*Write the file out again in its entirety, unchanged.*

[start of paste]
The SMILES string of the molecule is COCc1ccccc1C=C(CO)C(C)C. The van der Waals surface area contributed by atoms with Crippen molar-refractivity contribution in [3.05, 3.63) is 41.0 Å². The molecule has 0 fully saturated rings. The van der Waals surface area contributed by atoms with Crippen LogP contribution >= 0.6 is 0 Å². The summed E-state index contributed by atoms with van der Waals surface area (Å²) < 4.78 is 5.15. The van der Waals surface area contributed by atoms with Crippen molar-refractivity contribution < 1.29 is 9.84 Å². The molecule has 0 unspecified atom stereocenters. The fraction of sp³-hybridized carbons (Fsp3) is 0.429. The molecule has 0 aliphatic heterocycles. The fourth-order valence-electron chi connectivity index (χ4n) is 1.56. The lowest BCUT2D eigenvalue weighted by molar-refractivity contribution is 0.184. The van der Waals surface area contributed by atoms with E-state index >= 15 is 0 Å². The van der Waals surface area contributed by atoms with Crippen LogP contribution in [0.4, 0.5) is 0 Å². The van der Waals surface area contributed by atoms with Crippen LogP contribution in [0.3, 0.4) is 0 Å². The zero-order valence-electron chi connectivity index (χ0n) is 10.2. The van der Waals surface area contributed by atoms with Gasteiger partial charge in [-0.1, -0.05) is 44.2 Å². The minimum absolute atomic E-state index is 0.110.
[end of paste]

The SMILES string of the molecule is COCc1ccccc1C=C(CO)C(C)C. The van der Waals surface area contributed by atoms with Crippen molar-refractivity contribution in [3.05, 3.63) is 41.0 Å². The molecule has 0 fully saturated rings. The van der Waals surface area contributed by atoms with Crippen LogP contribution >= 0.6 is 0 Å². The summed E-state index contributed by atoms with van der Waals surface area (Å²) < 4.78 is 5.15. The van der Waals surface area contributed by atoms with Crippen molar-refractivity contribution < 1.29 is 9.84 Å². The molecule has 0 unspecified atom stereocenters. The fraction of sp³-hybridized carbons (Fsp3) is 0.429. The molecule has 0 aliphatic heterocycles. The fourth-order valence-electron chi connectivity index (χ4n) is 1.56. The lowest BCUT2D eigenvalue weighted by molar-refractivity contribution is 0.184. The van der Waals surface area contributed by atoms with E-state index >= 15 is 0 Å². The van der Waals surface area contributed by atoms with Crippen LogP contribution in [0.4, 0.5) is 0 Å². The van der Waals surface area contributed by atoms with Crippen LogP contribution in [0.3, 0.4) is 0 Å². The zero-order valence-electron chi connectivity index (χ0n) is 10.2. The van der Waals surface area contributed by atoms with Gasteiger partial charge in [-0.1, -0.05) is 44.2 Å². The minimum absolute atomic E-state index is 0.110.